That’s the percentage that one person is of the total population of America. I got to a point where I found it hard to care. But now, today, It’s just…
Well after you try and fight the system for so long it becomes clear that it’s all bullshit you know?
I can see both sides of it. I was totally stoked when I saw people marching. Taking it to the streets and everything. And then at the same time , it’s like, not everybody who’s rich is an asshole, you know? But there are a lot of rich assholes. And somehow I’m rich, though I’m very poor.
There’s also a lot of nice rich people that buy art and support the arts in amazing ways – which is probably the best way to spend money these days for those reading this. Supporting culture is the most important thing anyone can do.
Right, and I love them. To see how it’s supposed to work and the fact that it doesn’t work, I mean, it’s people’s choice. If we really tore down everything it would be the wild west and whoever’s got the guns would all of a sudden be rich, you know what I mean? There’s got to be some middle ground, and I think the middle ground that I found is to live like you believe. If you don’t believe in something, don’t fucking pay it.
I mean, the way it’s set up is ridiculous. I was eighteen, actually I don’t think I was even eighteen yet when I got my first credit card application handed to me. I didn’t know shit. I was like Jed fucking Clampett off the farm. I didn’t know shit. My parents didn’t know shit. I think there needs to be changes to the system and I’m still not 100% sure that we’re not being run by fucking reptilian aliens that want to eat us and enslave us and make us mine gold! I’m still not sure of that. I mean, I wouldn’t be surprised either way. If they came out and said, “All right, we’re actually human, we’ve been trying to just develop civilization.” I’d be like, “All right.” If they came out and said, “We’re reptilians and we’re trying to make you into slaves…” I’d be like, “of course”. But don’t get me started.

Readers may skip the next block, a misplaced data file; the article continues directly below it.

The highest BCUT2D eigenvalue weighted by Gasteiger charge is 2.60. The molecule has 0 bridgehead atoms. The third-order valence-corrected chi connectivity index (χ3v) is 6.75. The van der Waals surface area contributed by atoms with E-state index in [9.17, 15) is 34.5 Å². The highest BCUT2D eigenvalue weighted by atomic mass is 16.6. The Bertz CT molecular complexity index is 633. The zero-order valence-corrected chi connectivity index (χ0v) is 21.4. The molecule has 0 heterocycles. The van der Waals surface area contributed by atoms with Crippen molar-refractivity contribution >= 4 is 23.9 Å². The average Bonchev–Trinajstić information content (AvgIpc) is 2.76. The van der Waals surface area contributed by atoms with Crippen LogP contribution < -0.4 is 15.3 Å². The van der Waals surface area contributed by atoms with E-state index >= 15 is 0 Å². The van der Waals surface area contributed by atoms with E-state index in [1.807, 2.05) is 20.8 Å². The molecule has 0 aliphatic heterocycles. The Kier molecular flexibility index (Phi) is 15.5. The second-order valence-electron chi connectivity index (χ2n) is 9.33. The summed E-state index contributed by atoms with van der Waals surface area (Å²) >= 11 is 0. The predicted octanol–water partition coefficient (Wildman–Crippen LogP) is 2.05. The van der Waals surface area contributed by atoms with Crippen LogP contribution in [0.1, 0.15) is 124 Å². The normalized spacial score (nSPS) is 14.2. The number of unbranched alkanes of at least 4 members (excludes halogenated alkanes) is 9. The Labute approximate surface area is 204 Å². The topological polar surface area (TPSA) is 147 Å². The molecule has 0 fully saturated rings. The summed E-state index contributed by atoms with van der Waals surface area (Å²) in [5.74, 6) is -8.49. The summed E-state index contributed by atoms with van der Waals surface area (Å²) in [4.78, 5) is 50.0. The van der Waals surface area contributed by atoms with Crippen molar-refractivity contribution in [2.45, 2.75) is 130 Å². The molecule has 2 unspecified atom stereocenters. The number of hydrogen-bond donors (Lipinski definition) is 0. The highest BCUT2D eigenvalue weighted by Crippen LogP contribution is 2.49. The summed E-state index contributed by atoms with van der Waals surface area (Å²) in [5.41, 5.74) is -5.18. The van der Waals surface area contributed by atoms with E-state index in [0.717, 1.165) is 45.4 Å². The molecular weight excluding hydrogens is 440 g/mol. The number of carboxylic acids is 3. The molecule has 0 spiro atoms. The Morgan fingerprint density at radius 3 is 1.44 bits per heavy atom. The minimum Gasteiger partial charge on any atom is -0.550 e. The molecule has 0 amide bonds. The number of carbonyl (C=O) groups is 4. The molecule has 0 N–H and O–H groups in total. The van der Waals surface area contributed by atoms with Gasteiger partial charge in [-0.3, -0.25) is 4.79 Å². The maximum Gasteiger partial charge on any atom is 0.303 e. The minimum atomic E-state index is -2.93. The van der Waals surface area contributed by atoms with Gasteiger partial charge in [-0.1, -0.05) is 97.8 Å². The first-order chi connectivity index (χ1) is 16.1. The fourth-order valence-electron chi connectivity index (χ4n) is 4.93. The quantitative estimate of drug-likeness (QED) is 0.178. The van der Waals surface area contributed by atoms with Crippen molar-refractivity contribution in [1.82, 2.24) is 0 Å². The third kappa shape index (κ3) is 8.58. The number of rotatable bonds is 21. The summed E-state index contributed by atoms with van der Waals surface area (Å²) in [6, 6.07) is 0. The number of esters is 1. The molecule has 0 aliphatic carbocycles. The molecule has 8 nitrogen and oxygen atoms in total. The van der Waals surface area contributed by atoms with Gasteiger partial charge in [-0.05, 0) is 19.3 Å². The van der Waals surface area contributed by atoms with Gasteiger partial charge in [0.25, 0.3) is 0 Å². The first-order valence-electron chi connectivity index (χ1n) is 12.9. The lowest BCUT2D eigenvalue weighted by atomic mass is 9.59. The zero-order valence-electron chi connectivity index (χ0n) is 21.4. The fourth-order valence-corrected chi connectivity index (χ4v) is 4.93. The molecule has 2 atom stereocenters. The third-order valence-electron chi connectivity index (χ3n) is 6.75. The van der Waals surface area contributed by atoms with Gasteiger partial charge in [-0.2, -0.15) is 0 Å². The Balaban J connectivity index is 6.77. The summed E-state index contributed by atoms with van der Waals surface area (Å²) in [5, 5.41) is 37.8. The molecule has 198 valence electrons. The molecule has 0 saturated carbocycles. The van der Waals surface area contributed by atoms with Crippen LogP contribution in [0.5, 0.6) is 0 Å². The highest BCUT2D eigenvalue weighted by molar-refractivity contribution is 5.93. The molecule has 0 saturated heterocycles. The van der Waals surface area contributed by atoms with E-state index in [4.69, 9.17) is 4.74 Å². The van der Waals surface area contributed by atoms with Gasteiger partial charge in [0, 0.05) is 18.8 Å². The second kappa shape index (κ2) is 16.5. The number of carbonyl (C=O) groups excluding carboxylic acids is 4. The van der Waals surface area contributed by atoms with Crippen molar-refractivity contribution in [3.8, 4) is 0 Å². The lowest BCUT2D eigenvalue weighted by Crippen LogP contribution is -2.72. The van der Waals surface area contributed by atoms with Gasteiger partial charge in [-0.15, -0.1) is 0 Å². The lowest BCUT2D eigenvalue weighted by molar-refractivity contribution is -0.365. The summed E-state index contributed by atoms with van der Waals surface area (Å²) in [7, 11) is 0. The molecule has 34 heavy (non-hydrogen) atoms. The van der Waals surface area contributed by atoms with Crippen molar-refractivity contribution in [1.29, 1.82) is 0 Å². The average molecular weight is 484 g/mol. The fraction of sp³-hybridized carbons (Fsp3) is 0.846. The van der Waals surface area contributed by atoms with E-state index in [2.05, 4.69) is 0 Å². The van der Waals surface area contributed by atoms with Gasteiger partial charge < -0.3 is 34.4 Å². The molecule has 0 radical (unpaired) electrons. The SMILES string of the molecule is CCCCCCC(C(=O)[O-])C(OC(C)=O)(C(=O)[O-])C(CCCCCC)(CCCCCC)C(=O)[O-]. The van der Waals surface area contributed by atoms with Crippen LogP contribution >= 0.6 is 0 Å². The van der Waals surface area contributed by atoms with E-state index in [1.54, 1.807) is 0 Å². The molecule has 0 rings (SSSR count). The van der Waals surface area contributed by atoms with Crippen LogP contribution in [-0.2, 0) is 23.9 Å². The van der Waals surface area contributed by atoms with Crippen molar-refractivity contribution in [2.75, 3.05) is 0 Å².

So you’re going to be there at the fair, what is this performance going to look like?
I’m going to live there. I’m either going to wear a suit or a tuxedo and drink wine, but still live kind of rough. Because that’s the contradiction of life and of being an artist. It’s like, you live in a shit hole, you have to work your ass off, but then you’re at some gala with all these fancy people. I’ve drank gallons of wine, and I’ve eaten like pounds of fucking brie, you know? Who am I? I’m like this random guy from the country. I really won’t be protesting anything. I just want to be in the middle of everything, you know? Because it’s not that I don’t think the current state of affairs isn’t fucked up, I just don’t want to be part of that. I want to just exist.
That’s a nice little sound bite.
I say bring it home, you know? I mean, there’s ways to shape the world even from the alien overlords. You can shape your own world.